Thursday, May 6, 2010

Carbon County Fuels Industrial Revolution, Lehighton Students Learn

It always starts with a problem.

How do we engage our youth?
How do we ply them from the techno gizmos and introduce them to the outside, to engage that exploring spirit?

Perhaps the answer lies within the man who seemed to have a great combination of imagination, energy, and focus.
His name was Josiah White and he was born in Mt. Holly New Jersey in 1781.

He grew up on a farm and explored the surrounding waterways.  One can only imagine what dreams he dreamed.  But he explored, he imagined, he innovated.  The result, some have said, that it became his hand that rocked the cradle of the Industrial Revolution.

Josiah dreamed of riches, enough to retire by age 30, to live the will of his maker and retire to the quiet life of his farm.  He had those riches by the time he was 28, he owned a wire-mill in Philadelphia and fortunately for us, he continued on. 
The War of 1812 taught this Quaker, that one shouldn't rely on a foreign fuel supply.  The British blockade and embargo hampered our industrial output.  And soon, Josiah was planning and surveying Pennsylvania's first railroad, the second oldest in the country.  By 1818, he set out to do what two other groups had failed to do: bring the rich hard, blue burning anthracite down from the veins of Summit Hill and Lansford.
The Switchback Railroad was also our first rollercoaster, reaching speeds in excess of 50 miles per hour.  It was innovative.  It was brought to us by an engaged mind. 

And today, the youth of our county have seen with their own eyes what started with one man's imagination.  Students from Lehighton Area Middle School, recently walked to the top of Front Hill, Jim Thorpe and entered the Switchback trail.  They saw where the train station rested atop the long embanked walkway.  They imagined the clickity-clack of the cars ambling down the 9-miles from Mt Jefferson and later heard the actual engine house bell ring.  They explored and hopefully ignited a life long quest for thinking, for innovating in their own lives.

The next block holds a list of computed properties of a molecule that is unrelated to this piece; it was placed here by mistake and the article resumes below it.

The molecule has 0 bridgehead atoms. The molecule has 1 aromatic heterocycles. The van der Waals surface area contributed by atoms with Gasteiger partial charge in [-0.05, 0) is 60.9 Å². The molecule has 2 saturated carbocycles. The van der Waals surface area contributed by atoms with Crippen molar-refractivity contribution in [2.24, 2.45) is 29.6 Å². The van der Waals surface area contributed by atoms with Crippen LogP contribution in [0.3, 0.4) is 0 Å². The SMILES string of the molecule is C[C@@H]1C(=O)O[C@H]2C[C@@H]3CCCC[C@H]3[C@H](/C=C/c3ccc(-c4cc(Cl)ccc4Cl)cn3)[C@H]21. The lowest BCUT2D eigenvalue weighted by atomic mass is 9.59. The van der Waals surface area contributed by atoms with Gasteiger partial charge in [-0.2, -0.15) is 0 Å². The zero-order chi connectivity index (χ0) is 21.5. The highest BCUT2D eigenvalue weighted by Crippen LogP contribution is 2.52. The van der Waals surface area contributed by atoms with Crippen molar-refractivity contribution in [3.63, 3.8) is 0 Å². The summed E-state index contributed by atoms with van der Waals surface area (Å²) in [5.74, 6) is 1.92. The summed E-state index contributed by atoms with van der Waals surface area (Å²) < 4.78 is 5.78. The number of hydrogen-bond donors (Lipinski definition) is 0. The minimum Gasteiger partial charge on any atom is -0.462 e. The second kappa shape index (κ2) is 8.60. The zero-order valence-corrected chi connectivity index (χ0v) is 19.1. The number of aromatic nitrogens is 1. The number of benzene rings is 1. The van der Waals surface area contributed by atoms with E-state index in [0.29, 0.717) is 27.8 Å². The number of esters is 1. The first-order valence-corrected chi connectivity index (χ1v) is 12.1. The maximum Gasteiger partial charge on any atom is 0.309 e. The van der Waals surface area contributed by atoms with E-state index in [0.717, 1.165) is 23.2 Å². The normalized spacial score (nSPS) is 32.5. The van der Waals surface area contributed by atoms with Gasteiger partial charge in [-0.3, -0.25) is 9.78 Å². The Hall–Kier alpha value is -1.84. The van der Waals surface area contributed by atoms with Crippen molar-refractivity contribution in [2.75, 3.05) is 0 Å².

They arrived at the Mauch Chunk Museum and Cultural Center (See: ) and were thrilled to see in miniature, the entire Switchback, including it's engine houses and some real artifacts.  Mike Nonnemacher made the journey come to life: how the barney cars pushed, how it was America's second leading tourist attraction (behind Niagara Falls), how it fell to disrepair in the Depression, sold for scrap, and "came back as bullets" when it was bought by the Japanese in 1937.

How do we engage our youth? It all starts with a problem. Do we have the energy and focus to overcome it? Hike the trail. Engage them. Perhaps what started so long ago may help spur a youth's future innovation.  Perhaps new entrepreneurs are now ready to pick up Josiah's mantle. 

Over 50 students and parents of 5th Graders at Lehighton Area Middle School have set out on four tours of the trail, immersing themselves in our partially forgotten history.  Three more evening tours are scheduled. 

The Mauch Chunk Historical Society also sponsors history tours of Jim Thorpe as well.  These local-historian led tours meet at the NJC RR Station every Saturday and Sunday at 11 AM, 1 PM, & 3 PM.  Donations are $10 per adult & $5 per child under 10.  Bill Allison is in charge of the tours and you may contact him at 610-457-0370.  If you would like to know when I am scheduled to give these tours, you can contact me at or C. 610-428-6651. 

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